I was not really familiar with The Flaming Lips until all the hullabaloo surrounding 1999’s The Soft Bulletin and that moment I listened, speechless, to ‘Race For The Prize’. But signs of greatness were there before. Quickly catching up with their back catalogue, as you do, it was evident the album had built on the inspirational psychedelia of Clouds Taste Metallic. The opening track ‘The Abandoned Hospital Ship’ would not sound out of place on The Soft Bulletin. But, as so often is the case on a long player, the real highlight is track 3, ‘Placebo Headwound’. The acoustic guitar, the full bass, the chaotic backdrop and Wayne Coyne’s evident fascination with noggin trauma.

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Tame Impala – Apocalypse Dreams (2012)

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Tame Impala quartet

Today, it’s another noisy Parker (Kevin), his band Tame Impala, and just an importantly, Dave Fridmann on the knob twiddling. Producer Fridmann’s CV includes The Flaming Lips, Sparklehorse and MGMT, and Australia’s space rocksters benefit from its full force on ‘Apocalypse Dreams’. Taken from from the band’s recent album Lonerism, it’s an epic piece of psychedelia, full of sun-bleached melodies, fuzzy prog and Revolver-esque treatment. A recent review eulogised the long player’s “pedal-tastic reverb-flanging-Echoplexed-backwards-fuzzboz FX”. Extraordinarily irresistible. Have a great weekend.

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Animal Collective – Summertime Clothes (2009)

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Animal Collective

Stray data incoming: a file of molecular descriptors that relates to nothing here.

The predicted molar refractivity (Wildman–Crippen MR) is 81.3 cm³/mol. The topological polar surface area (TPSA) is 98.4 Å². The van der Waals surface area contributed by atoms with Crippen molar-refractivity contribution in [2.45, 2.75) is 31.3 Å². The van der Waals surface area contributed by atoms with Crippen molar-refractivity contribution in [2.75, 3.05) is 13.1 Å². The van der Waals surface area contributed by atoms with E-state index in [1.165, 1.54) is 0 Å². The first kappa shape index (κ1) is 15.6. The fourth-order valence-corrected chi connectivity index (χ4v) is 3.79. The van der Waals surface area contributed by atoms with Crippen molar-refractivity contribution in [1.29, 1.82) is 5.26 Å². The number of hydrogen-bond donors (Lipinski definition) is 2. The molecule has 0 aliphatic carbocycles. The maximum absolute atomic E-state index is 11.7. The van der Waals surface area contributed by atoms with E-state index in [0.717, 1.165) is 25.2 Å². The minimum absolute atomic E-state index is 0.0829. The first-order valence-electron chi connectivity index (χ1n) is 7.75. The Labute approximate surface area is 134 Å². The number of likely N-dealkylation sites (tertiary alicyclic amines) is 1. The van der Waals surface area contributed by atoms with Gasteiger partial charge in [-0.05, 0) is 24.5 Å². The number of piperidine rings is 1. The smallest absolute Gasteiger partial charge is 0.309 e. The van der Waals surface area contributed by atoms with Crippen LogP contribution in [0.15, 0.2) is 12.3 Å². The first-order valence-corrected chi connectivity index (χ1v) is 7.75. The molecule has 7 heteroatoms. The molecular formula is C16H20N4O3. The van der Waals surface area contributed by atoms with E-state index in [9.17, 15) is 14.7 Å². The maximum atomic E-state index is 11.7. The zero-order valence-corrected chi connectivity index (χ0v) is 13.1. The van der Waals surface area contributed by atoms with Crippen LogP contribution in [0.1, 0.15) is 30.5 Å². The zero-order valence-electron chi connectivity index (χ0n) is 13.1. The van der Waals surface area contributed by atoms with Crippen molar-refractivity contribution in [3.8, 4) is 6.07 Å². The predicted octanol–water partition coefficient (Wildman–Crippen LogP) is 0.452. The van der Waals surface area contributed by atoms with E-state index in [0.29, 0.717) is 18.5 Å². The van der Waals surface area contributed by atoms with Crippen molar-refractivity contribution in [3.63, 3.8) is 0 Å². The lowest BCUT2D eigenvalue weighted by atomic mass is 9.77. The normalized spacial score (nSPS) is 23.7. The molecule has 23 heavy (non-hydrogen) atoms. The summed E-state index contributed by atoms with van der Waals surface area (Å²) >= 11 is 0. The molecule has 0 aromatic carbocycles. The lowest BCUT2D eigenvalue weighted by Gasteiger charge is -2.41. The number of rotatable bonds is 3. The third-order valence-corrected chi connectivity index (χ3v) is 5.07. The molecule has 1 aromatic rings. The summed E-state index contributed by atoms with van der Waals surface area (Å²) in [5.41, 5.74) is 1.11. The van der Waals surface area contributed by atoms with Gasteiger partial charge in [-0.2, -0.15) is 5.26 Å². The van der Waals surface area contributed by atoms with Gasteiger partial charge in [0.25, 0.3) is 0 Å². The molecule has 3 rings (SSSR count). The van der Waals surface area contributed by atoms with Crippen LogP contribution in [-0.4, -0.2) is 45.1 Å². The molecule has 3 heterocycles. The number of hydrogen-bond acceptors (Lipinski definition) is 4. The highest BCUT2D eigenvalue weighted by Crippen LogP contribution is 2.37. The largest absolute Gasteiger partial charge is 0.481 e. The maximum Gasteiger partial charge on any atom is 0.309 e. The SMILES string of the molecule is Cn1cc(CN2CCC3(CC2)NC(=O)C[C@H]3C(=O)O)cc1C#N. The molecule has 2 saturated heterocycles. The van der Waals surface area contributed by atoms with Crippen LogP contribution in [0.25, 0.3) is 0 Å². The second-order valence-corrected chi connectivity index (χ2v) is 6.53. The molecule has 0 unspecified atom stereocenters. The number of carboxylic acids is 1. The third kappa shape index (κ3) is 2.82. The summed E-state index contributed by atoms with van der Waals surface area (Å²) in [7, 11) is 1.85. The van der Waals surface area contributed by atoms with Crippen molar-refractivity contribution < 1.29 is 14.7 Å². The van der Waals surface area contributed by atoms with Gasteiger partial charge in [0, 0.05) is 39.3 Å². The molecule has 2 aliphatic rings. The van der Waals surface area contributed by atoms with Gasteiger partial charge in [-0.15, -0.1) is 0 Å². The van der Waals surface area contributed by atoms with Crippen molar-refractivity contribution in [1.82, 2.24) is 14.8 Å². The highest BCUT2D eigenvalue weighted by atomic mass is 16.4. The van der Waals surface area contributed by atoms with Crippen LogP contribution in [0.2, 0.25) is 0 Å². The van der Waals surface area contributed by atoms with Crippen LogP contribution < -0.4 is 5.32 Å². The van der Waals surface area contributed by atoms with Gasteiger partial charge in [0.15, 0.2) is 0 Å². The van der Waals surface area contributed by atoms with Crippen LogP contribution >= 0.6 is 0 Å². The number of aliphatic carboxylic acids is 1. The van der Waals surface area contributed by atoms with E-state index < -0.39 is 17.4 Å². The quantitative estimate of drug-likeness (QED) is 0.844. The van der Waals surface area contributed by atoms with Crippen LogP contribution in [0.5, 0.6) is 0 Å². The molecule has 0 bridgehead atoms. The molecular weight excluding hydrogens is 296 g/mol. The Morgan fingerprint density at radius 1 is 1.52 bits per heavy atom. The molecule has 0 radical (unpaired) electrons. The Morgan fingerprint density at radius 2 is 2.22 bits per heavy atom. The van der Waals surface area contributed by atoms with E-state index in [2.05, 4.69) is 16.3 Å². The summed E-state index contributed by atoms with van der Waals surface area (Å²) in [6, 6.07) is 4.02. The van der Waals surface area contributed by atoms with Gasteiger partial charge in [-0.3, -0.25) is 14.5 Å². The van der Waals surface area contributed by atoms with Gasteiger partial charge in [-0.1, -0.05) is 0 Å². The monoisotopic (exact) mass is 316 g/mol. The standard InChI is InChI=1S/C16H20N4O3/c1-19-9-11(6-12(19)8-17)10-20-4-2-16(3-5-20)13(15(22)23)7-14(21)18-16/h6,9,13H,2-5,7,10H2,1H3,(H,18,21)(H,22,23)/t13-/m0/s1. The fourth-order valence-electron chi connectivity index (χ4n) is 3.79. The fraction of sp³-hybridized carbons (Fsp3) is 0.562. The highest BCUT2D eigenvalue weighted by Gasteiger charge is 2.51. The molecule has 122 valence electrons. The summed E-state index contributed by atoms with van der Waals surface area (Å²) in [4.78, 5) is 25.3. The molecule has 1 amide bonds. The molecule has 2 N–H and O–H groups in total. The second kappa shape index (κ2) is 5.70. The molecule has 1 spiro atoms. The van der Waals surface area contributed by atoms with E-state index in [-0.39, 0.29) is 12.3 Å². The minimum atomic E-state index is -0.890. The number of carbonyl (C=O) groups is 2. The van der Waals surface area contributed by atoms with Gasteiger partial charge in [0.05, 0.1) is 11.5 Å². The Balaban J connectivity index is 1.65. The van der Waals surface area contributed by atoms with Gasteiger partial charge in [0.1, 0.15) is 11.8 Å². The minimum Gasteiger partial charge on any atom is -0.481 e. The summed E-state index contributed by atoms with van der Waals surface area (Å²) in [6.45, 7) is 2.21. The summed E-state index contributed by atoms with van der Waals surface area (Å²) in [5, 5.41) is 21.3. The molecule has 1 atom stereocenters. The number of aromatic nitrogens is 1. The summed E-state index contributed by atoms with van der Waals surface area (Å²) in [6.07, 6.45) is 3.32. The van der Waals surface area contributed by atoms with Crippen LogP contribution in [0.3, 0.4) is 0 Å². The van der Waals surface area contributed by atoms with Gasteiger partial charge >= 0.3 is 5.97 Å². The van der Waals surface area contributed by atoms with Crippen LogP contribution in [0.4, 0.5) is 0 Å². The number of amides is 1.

‘Summertime Clothes’ is the second single from Animal Collective’s critically-acclaimed long player Merriweather Post Pavilion. The delirious vocals and throbbing sounds can make me feel a little giddy. But perhaps that’s the wave of influences that’s going on… Neu, Grandaddy, Mercury Rev. These guys have been written about as worthy successors to the Flaming Lips at their experimental best. “I want to walk around with you!” In a space suit, no doubt.

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Home – Burden (1999)

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Mercury Rev’s feature a couple of weeks back got me thinking. No live gig has been more of a disappointment than Home’s was in 2000. (I have convinced myself the Glass Spider tour never happened.) Their album XIV was the sort of experimental pop americana that I was lapping up at that time. With echoes of Flaming Lips and Mercury Rev, it was no surprise to find out that it was also produced by David Fridmann. But even more noticeably than Mercury Rev, without Fridmann’s studio production on show, Home were a complete let down in the flesh. This studio version of ‘Burden’ is anything but.